How to Measure the Intensity of a Flood

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According to the U.S. Geological Survey, two critical factors affect flooding due to rainfall: rainfall duration and rainfall intensity -- the rate at which it rains. A lot of rainfall over a short period of time can cause significant flooding. However, even more damaging than rainfall-based flooding can be flash flooding caused by non-rainfall factors, such as the flooding of New Orleans in 2005, caused by levee breakage, and the 2004 Indian Ocean tsunami, a deadly wave caused by an earthquake underneath the sea. Sudden melting of ice on mountains can cause rivers to swell and overflow their banks as well. Whether it's major flooding triggered by a slow-moving thunderstorm or flash flooding sparked by a hurricane storm surge, it's possible for expert hydrologists to measure a flood's height, water velocity and other properties that reveal its severity.

Measuring Flood Height

The USGS has thousands of sites around the country that monitor stream stage, river height and stream flow -- the amount of water flowing at a point in time. Gages at those sites measure "gage-height," a term that refers to the height of water in a stream. These gages enable the agency monitor waterways and warn people about dangerous flooding that can occur. After a flood occurs, they also help the flood investigators determine a flood's peak height. When they log flood data, they can better plan development around a waterway and maintain historical records of stream stages that occur over time.

Technology Behind Flood Measurement

Several types of equipment exist that gather important hydrological data. They include the float-tape gage -- often placed inside a stilling well to measure water levels as they rise and fall. A stilling well protects equipment and also reduces fluctuations in a river, stream or other land feature though which water flows. Pressure transducers measure pressure that a column of water above a measuring device produces. Other devices include the manometer, float sensor gage, staff gage and water-stage recorder. Flood measurements vary from place to place because flooding starts at different levels in different areas.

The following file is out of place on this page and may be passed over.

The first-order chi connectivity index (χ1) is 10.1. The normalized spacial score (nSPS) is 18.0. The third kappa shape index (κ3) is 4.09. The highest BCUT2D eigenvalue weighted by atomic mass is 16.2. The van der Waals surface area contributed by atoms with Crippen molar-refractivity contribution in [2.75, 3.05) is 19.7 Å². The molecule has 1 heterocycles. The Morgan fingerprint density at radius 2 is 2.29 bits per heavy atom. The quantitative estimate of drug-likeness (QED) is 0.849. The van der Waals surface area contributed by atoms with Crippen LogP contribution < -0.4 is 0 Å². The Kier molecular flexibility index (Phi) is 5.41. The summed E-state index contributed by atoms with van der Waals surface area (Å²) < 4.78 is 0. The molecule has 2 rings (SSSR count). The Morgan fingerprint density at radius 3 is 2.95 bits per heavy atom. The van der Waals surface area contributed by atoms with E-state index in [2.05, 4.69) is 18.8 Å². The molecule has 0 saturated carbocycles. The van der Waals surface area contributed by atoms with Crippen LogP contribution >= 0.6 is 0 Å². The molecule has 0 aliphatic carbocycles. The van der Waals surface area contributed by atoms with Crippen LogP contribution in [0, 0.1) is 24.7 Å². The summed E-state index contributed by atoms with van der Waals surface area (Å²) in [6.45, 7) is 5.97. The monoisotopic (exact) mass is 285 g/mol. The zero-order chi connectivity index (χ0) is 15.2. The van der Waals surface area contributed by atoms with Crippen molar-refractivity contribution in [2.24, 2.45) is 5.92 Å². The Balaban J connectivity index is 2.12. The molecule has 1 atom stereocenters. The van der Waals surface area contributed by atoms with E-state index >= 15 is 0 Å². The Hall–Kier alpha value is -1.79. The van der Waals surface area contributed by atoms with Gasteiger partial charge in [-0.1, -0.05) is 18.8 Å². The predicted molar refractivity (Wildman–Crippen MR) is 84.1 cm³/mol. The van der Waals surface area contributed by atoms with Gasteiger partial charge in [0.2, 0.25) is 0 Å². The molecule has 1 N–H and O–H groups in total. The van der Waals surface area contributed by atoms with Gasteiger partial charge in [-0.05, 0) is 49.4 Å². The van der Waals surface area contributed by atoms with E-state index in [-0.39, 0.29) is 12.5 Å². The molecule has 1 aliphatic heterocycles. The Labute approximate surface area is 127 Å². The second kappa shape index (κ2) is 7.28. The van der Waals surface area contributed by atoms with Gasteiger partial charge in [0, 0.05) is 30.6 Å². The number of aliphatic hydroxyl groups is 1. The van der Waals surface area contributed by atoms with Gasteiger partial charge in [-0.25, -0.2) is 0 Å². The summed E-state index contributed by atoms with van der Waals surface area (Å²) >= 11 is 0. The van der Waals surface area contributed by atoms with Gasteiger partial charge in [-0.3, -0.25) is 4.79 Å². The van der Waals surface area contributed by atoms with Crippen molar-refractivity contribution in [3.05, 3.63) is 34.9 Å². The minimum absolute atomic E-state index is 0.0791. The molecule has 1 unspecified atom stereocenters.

Alternative Depth Measurement Methods

In locations where no gages have been placed, USGS officials must use other techniques to determine the height a flood reached. One method is to simply be at a location as an observer when a flood occurs. When that's not feasible, investigators can look for clues that help them determine how high flood waters rose at a particular point. For instance, they might check the height of a high-water mark on buildings and trees. Mud covering part of a plant could also indicate how high storm water from a flood rose.

Gleaning Additional Valuable Flood Data

It's possible to determine other important information about a flood using data hydrologists already have. Armed with water height at a specific location, they can use surveying equipment to run a line to a known gage-height measuring station. This enables them to determine the flood's true peak gage-height. Investigators can also use information they acquire to compute a flood's maximum stream flow -- the largest amount of water that moves through a location during a fixed time. They may also figure out the flood event's recurrence interval, also called the return period. This interval expresses the probability of another flood occurring that equals or exceeds the flood being analyzed.

Determining Water Velocity

The rate at which flood waters move is important because water causes more damage the faster it moves. One way to determine a waterway's flow rate is to use a tracer. An investigator pours colored dye into the water and measures the time it takes for the color to move to another location downstream. Radioisotope and chemical tracers can also be used if waters are so turbulent that dye disperses quickly. Current meters help investigators determine water velocity more accurately. When they need to measure flood flows on big rivers, they lower current meters into the water from a bridge or overhead cables attached to a structure above the river.

References

About the Author

After majoring in physics, Kevin Lee began writing professionally in 1989 when, as a software developer, he also created technical articles for the Johnson Space Center. Today this urban Texas cowboy continues to crank out high-quality software as well as non-technical articles covering a multitude of diverse topics ranging from gaming to current affairs.

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